October 1, 2022

Town of Scarborough Newsletter

With all that is happening in Scarborough at any given moment, following along is not always easy. We do our best to keep you informed of the high level happenings, and we invite you to dive deeper into matters that interest you most. The best place to see weekly updates is by clicking through our Town Calendar, where you'll have access to watch meetings, see what's coming up, and read through agendas to see what's being discussed. Below are some other updates on staff, hours, the upcoming election, fall programs and more. Thank you for being an active, civic-minded follower of Scarborough news.


We are always welcome to hearing from you. Email the Town Council at towncouncil@scarboroughmaine.org. You can also email specific departments. Find contact information in our department directory. If you are unsure where to direct a question or comment, use the Contact Us form at the bottom of our homepage.

Finance Director Retires After 42 Years

There are certain people within the Town of Scarborough staff who have become synonymous with what it means to work for our local government—those who have been with the Town for many years and have become a recognizable asset. Finance Director Ruth Porter falls squarely in that category, having worked in the finance department since July 28,1980 (she began on her mother’s birthday, so it was a particularly auspicious day for her). After more than 42 years with the Town of Scarborough, Ruth is stepping down from her role as Finance Director to retire in early October.

Ruth Porter, Finance Director, with a glass vase from MEGFOA.

Ruth is a value to the Town not only for her sheer skill and efficacy in her role, but also for the tenure and legacy she has in a department that has developed over the years to meet the needs of the community. She started with the Town of Scarborough in 1980 when the population of Scarborough was just over 11,000. Now it’s doubled to about 22,000. As the town has grown, Porter has maintained a responsible, well-managed course for all financial divisions within the town. She oversees the administrative, supervisory, and fiscal functions for the Revenue, Accounting, and Purchasing divisions. She also prepares and administers the annual budget, debt management, capital programs and manages accounting and auditing of both the town and school department finances.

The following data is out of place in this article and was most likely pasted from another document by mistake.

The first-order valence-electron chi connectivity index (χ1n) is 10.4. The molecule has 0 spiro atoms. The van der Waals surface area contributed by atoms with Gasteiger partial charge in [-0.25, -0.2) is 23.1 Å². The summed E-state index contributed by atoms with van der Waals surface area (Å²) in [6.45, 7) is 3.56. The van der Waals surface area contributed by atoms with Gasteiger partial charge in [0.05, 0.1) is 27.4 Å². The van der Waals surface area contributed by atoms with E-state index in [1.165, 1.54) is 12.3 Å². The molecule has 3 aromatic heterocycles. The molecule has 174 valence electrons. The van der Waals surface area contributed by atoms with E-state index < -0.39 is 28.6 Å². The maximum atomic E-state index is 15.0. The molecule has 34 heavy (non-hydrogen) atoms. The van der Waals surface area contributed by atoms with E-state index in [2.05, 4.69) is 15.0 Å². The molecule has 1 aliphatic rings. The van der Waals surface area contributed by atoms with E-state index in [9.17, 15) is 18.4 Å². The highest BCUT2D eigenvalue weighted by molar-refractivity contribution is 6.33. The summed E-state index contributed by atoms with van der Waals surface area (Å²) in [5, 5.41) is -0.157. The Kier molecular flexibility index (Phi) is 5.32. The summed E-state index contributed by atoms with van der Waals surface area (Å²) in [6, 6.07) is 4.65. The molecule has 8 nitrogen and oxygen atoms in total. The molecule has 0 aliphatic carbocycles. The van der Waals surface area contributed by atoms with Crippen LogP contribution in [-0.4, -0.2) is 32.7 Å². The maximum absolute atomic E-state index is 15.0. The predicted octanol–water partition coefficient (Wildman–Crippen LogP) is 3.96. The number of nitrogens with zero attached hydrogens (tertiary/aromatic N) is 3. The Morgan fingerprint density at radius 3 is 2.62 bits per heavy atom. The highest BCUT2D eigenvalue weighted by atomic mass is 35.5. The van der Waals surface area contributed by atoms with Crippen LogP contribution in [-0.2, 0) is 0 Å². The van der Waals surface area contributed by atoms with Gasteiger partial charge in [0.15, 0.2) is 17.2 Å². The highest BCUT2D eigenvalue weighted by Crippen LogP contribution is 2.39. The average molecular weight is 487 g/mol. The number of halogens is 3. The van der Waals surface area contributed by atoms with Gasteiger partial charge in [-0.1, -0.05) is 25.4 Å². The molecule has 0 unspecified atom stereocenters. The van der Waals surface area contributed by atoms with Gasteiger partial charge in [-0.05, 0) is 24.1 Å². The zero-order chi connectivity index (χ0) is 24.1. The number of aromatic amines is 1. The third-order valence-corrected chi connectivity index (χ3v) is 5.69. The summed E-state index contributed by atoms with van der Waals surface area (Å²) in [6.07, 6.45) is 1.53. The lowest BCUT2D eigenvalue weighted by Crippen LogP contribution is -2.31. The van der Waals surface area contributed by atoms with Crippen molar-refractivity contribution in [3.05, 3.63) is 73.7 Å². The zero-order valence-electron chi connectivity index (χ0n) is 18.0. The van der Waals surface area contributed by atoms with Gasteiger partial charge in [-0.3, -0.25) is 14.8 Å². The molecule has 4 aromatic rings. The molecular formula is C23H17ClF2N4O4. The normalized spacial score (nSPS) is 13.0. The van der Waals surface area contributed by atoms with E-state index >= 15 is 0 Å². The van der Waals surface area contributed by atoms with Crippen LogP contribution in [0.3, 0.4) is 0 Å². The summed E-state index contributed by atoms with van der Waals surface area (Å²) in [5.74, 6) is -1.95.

“During Ruth’s incredible tenure with the Town she has overseen the transformation of our organization, to a modern sophisticated operation,” said Town Manager Tom Hall. “Her influence has been immeasurable. From establishing financial systems and to hiring quality staff, her imprint on Scarborough will remain as her legacy. I wish her congratulations and good luck in a much-deserved retirement.”


October 10 is Indigenous Peoples' Day

Town offices will be closed on Monday, October 10. Trash and recycling collection will remain on schedule for the week.

Recognizing Fire Prevention Month

During October we recognize Fire Prevention Month with education and outreach in our community. This year’s Fire Prevention Week campaign is “Fire won’t wait. Plan your escape.” It works to educate everyone about simple but important actions they can take to keep themselves and those around them safe from home fires.  

Our firefighters will be out visiting Scarborough schools this month to talk about fire prevention.

1-2 Minute Survey: Town Hall Hours

The Town of Scarborough is seeking resident input on our hours of operation to ensure we are effectively accommodating the needs of our community. Our current hours are: